Indiana seeks to become player in cargo flights

The state nicknamed the "Crossroads of America" wants to become a preferred landing spot for cargo planes, but industry leaders say Indiana could have a tough time attracting flights from neighboring states because many airports are competing for the same business and freight companies are resistant to change.

The effort to attract flights from Chicago's busy O'Hare International Airport is the latest salvo in Indiana's effort to use tax cuts to draw business from Illinois, which has been raising taxes because of its state budget crisis.

State Sen. Tom Wyss, R-Fort Wayne, introduced a bill in the Indiana General Assembly that would have provided a 50 percent tax credit to companies investing in transportation or logistics operations.

The bill was stripped of most of its funding in the Senate because of budget concerns, but Wyss said he hopes some month will be restored in the House after Democrats end a month-long boycott.

Bart Giesler, executive director of the Aviation Association of Indiana, said Indiana is an ideal spot for a freight hub.

"Chicago is just a bottleneck, whether it's at the airport or all the congestion on the roads," Giesler said. "We think if you land in Indiana you can bypass all that and lower the distribution costs."

Most of Indiana's airports are operating well below capacity. For example, Fort Wayne International Airport is at about 30 percent capacity, executive director Tory Richardson said.

Business advocates are working with companies on devising ways to increase the use of Indiana airports and those airports are working to get the word out that they have room for growth.

"We're looking at how do we change this trend of these flights going through Chicago and get this stuff going to Indy, or to Gary or to South Bend?" said David Holt, vice president of operations and business development for Conexus Indiana, a not-for-profit organization that works to boost the state's manufacturing and logistics industries.

Aviation experts say the effort will be a challenge because freight forwarders, the middlemen who act as travel agents for the nation's cargo shipments, are entrenched in large airports such as O'Hare and because airports throughout the country are trying to do the same thing.

"These are relatively underused facilities that are waiting for the handsome prince to come along and start flying into their towns," said Brandon Fried, executive director of the Airforwarders Association.

Indiana does have some factors on its side, said Ned Laird, a Seattle-based aviation consultant. O'Hare is one of the most expensive airports to use, especially for cargo flights, because of high landing fees and the cost of ground handling. He said it probably costs 10 percent to 15 percent less to land at an Indiana airport and truck it to Chicago.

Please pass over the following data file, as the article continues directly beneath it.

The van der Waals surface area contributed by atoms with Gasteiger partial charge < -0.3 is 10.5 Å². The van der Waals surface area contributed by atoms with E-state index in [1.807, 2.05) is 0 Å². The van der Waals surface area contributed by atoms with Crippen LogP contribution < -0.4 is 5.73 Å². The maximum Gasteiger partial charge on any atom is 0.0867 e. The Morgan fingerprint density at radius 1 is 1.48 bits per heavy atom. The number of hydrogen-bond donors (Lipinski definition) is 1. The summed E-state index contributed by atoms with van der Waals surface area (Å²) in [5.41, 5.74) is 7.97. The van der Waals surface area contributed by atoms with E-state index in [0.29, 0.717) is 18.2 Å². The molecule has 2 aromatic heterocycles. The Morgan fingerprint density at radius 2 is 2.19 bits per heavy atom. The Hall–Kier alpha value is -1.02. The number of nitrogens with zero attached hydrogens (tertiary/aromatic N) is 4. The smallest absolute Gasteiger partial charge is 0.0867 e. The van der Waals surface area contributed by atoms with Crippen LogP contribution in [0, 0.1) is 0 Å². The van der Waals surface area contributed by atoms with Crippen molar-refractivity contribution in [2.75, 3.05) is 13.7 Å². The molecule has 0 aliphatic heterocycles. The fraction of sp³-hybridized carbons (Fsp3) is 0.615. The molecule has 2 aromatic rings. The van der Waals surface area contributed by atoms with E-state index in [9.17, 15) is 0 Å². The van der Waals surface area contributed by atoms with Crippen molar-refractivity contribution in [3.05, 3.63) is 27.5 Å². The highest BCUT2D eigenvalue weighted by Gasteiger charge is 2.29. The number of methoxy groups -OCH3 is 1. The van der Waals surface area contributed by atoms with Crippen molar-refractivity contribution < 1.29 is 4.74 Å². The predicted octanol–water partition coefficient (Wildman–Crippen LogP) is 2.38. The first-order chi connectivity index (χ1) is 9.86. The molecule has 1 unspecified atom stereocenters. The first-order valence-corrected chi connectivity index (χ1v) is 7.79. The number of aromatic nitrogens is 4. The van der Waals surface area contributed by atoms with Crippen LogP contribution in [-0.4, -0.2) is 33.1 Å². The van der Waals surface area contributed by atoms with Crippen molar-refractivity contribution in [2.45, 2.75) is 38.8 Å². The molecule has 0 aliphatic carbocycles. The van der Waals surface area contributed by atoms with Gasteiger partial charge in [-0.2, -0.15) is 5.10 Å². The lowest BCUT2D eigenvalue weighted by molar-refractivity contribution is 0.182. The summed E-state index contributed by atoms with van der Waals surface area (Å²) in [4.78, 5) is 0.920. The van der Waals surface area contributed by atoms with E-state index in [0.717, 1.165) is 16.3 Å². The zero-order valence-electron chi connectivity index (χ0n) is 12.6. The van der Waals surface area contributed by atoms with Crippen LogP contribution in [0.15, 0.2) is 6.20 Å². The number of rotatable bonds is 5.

But he points out challenges as well. Laird and Jeffrey Price, an associate professor of aviation at Metropolitan State College of Denver, say improvements in trucking are cutting into the air cargo industry.

"It's generally cheaper to throw it on a truck because of the cost of air travel," Price said.

Another challenge, Fried said, is that freight forwarders prefer to work out of big airports like O'Hare because most international and domestic airlines fly out of those locations.

Conexus hopes some Indiana businesses can persuade freight forwarders to work out of state airports. It is surveying businesses to see how much cargo they ship and where it goes. Holt said the idea is to find companies that might be sending goods through Chicago but could save time and money by shipping through an Indiana airport.

Fried said unless Conexus can find enough businesses to fill a cargo plane on a regular basis, he doesn't think the plan will fly. He said freight forwarders would rather rent space on commercial airlines.

"Freight forwarders are asset averse. We don't like buying airplanes. We don't like owning equipment. We'd rather rent it," Fried said. "We'll let American make the investment in the airplanes and then we'll buy the available space in the belly of those planes to fly our cargo."

He said the only way tax incentives might help is if the state could entice a shipping company like United Parcel Service to move a hub to an Indiana airport.

Indianapolis International Airport already is the second-largest hub worldwide for Federal Express, with an average of 73 flights a day. The company, which employs 4,800 people in Indianapolis, says the airport is a good location because more than 70 percent of major U.S. business markets are within a day's drive of the airport.

Holt, though, remains hopeful, saying the cargo flights could be a boon to economic development.

"We're going to be increasing the trucking business," Holt said. "We're going to be increasing employment at the airports both for the private companies at the airport and the people who work at the airports. It's going to be an economic generator."

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